Tell me. I’ll fix it.


Should we fix it?

Listening to the radio yesterday, I heard, as if for the first time, a commercial tag-line that I would guess I have heard at least 1,000 times before. A local mortgage company┬ápresident concludes every one of his commercials with, “If you like what we do tell a friend. If not, tell me. I’ll fix it.”

While this “Bob the Builder” model of leadership might work in consumer markets, although I doubt he would change my mortgage payment because I don’t like the number, it is no way to run your life or any organization for that matter. Leadership means making decisions for the good of the whole. Sometimes those decisions are popular. Sometimes they aren’t.

While a leader must be mindful of every member of the organization, we must quickly get over the notion that we can make everyone happy all the time. In fact, if everyone is happy with the job you are doing, more than likely you are not leading but rather appeasing. Your are no longer leading the organization. They are.

My experience is that one cannot sustain that style of leadership for an extended period of time. At some point what you need to do to make person X happy will upset person Y. If you tell them each what they want to hear, you are lying to someone. The time will also come when loud, vocal, threatening group Z will want you to do something that you know is not in the best interest of the organization but would make them happy. At that moment you have to choose between your popularity and the organization you have been appointed/elected/hired to lead. This, by the way, is what I think is wrong with some (maybe most) of our elected “leaders” – but that is a different post.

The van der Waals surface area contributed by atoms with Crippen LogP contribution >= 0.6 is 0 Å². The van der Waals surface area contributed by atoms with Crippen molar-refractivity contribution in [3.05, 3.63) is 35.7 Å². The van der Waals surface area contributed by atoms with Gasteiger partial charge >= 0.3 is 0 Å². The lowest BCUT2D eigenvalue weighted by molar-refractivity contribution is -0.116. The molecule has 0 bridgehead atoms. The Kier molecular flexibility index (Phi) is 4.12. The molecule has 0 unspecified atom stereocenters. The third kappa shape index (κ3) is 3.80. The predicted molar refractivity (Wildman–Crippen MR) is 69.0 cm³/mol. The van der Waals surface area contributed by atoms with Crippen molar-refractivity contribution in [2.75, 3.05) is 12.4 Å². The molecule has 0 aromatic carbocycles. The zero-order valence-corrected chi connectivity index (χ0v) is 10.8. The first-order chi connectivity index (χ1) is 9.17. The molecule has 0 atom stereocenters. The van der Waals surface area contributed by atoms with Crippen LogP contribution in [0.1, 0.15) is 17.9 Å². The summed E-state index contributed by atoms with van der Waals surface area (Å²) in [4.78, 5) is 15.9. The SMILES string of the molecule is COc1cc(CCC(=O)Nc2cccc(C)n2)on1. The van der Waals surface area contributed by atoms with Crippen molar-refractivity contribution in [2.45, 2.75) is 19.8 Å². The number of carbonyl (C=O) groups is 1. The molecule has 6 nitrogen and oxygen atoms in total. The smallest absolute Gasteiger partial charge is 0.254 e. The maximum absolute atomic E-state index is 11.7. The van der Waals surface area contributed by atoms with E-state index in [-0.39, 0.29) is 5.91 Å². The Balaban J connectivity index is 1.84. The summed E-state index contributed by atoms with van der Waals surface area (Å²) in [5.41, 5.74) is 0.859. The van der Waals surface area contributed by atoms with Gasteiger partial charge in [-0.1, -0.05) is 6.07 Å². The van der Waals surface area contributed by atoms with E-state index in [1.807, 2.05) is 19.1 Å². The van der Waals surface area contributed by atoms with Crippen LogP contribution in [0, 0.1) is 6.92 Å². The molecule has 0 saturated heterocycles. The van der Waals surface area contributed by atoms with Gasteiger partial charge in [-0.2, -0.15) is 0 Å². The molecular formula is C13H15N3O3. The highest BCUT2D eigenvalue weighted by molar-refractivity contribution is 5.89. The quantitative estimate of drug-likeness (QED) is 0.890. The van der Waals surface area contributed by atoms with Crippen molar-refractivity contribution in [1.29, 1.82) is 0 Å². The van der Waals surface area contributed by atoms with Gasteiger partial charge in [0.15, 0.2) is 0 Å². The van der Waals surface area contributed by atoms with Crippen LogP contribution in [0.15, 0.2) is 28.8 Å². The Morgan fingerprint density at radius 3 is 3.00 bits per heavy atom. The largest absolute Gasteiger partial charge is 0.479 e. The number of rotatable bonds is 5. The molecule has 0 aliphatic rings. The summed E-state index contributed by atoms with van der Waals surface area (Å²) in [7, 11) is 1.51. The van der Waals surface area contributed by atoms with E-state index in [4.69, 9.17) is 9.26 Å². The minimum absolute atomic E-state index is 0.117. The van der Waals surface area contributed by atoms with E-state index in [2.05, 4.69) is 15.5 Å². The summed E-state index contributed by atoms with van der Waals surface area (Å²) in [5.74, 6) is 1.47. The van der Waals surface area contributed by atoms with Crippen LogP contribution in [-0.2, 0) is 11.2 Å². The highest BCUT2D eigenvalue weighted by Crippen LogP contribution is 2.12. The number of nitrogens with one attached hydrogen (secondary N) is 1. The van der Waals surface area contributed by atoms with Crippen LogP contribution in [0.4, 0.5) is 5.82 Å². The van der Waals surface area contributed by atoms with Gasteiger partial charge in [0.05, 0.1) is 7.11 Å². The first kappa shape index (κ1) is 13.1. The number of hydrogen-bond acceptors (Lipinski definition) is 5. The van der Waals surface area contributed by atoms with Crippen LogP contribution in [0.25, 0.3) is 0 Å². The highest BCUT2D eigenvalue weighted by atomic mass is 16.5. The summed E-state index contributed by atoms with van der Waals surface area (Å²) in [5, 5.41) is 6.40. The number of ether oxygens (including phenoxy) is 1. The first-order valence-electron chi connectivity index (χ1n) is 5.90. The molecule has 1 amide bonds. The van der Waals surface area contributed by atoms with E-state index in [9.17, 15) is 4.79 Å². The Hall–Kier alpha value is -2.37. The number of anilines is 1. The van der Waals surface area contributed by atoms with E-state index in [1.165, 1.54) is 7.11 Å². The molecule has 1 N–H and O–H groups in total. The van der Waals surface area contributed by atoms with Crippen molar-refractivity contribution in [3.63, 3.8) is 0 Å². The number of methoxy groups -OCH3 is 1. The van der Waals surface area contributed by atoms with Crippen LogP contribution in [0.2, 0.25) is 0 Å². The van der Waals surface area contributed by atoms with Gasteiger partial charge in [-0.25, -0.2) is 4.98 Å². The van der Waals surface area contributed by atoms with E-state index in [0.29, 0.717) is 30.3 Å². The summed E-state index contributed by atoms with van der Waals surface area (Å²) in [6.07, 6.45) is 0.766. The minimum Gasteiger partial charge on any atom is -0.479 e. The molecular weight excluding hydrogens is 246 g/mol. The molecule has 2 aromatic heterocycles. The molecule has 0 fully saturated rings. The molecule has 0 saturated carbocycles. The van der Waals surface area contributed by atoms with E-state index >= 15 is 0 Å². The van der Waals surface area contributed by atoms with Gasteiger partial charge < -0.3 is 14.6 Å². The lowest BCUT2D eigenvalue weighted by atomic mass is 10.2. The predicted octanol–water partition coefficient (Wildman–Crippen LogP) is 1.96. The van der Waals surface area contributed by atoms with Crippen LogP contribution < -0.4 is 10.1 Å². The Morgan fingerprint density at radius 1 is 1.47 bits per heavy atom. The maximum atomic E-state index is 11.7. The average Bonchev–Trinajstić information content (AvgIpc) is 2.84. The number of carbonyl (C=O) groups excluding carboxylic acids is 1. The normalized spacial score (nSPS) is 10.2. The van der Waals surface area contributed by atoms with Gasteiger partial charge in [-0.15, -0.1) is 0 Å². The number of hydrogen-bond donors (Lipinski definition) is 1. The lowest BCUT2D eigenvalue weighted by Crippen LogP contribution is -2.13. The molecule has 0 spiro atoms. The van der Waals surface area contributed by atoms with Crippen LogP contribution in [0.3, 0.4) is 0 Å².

When asked if he can fix it Bob the Builder, and apparently this mortgage company president, always respond, “Yes we can!” But to paraphrase Ian Malcolm from Jurassic Park – just because a leader can doesn’t necessarily mean that leader should.

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